Posted by Suhas Joshi
In the latest in the series “Views from the Field”, Richard Alen
interviewed Suhas Joshi, FAD’s PFM Advisor in East Asia, who is based in
RA: What is your experience
of working as a PFM advisor around the world?
starts Anna Karenina with the sentence “Happy families are all alike, unhappy families
are unhappy in their own way”. In the same way countries are all alike in their
basic PFM requirements and issues but each is unique in its own problems and
issues. I have had the privilege of having sat on both sides of the donor table
- in India I used to deal with bilateral aid to India and now, for 13 years
with the Fund, I have delivered aid to Russia, West African states such as
Ghana, Liberia, Sierra Leone and Gambia, then 15 Pacific Island countries, and
now to Cambodia, Laos, Vietnam, Nepal, Bangladesh, Bhutan, Indonesia, Sri
Lanka, Myanmar and Maldives.
In his Theban
plays Sophocles says “There is nothing new under the sun”. In the same vein, I
see in all the countries where I have worked certain fundamental PFM issues
that remain the same. Yet diversity in location, size and capacity makes each country
and its problems different. This creates a challenge for practitioners at the
implementation stage - indeed a philosophical one. Often we tend to believe
that we, as TA providers, are guiding the reform process. But, as the Gita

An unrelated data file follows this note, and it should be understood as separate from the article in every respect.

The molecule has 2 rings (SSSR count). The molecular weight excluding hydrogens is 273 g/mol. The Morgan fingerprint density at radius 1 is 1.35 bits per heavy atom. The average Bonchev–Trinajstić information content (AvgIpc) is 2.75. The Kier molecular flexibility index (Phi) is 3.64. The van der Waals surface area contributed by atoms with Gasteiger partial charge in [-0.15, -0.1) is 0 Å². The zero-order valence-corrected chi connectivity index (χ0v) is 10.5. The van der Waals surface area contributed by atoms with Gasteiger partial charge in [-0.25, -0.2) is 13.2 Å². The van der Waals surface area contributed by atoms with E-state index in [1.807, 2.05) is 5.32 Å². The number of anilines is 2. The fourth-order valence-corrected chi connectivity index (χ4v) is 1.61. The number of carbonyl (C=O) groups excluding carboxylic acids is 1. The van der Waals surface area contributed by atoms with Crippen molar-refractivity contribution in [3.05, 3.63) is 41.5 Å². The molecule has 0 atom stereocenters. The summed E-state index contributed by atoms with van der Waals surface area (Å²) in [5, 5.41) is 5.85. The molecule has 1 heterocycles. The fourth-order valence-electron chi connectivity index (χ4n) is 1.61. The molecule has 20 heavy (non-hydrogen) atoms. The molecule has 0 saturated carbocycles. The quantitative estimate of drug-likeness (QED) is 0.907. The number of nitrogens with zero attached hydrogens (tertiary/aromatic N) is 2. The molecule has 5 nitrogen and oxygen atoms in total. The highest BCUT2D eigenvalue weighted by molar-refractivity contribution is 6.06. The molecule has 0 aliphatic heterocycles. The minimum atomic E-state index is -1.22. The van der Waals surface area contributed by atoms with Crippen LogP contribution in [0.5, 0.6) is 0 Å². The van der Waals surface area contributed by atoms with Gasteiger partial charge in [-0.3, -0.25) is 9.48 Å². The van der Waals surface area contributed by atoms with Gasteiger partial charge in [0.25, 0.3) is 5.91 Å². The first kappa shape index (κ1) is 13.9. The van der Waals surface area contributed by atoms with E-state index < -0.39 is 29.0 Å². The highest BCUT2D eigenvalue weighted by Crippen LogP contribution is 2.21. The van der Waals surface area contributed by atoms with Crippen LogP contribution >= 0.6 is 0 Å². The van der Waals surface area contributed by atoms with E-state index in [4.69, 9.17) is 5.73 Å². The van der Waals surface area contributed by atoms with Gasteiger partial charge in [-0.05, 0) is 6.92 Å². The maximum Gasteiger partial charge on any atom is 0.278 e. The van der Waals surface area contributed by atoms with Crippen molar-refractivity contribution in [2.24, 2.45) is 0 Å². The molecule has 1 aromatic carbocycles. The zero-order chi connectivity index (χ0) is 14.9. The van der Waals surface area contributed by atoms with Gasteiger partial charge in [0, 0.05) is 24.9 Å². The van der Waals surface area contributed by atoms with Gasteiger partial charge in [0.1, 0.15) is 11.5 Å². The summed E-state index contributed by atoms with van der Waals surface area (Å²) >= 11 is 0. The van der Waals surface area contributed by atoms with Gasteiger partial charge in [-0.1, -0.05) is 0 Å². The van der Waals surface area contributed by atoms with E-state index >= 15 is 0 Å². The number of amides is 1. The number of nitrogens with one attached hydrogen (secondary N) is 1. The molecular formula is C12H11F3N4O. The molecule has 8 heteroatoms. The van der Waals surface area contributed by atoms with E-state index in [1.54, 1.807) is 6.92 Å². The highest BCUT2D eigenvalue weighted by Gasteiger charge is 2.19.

tells us, we are not the “doers” – we are at best catalysts in the reform
process. As I saw from my experience in India, the main “doers” of reform are
the ministers and government officials in any country. They are busy performing
the routine functions of government about 90% of their time, failing which they
will lose their jobs. This leaves about 10% of their time to engage in the reform
process. If government officials have to implement several reforms at the same
time, their resources are further stretched, resulting in slow implementation.
Factor in a bureaucracy that is often either de-motivated or ambivalent, then none
of our efforts will bear fruit!
In sum, we need
to be realistic in our hopes and recognize that unless we have a high level
champion to provide motivation and guidance, the reform process will be slower
than expected, if indeed it will be implemented at all. Reform needs to be
combined with sustainable capacity development so that the “doers” can do
things themselves, and correctly, while we support them in meaningful ways.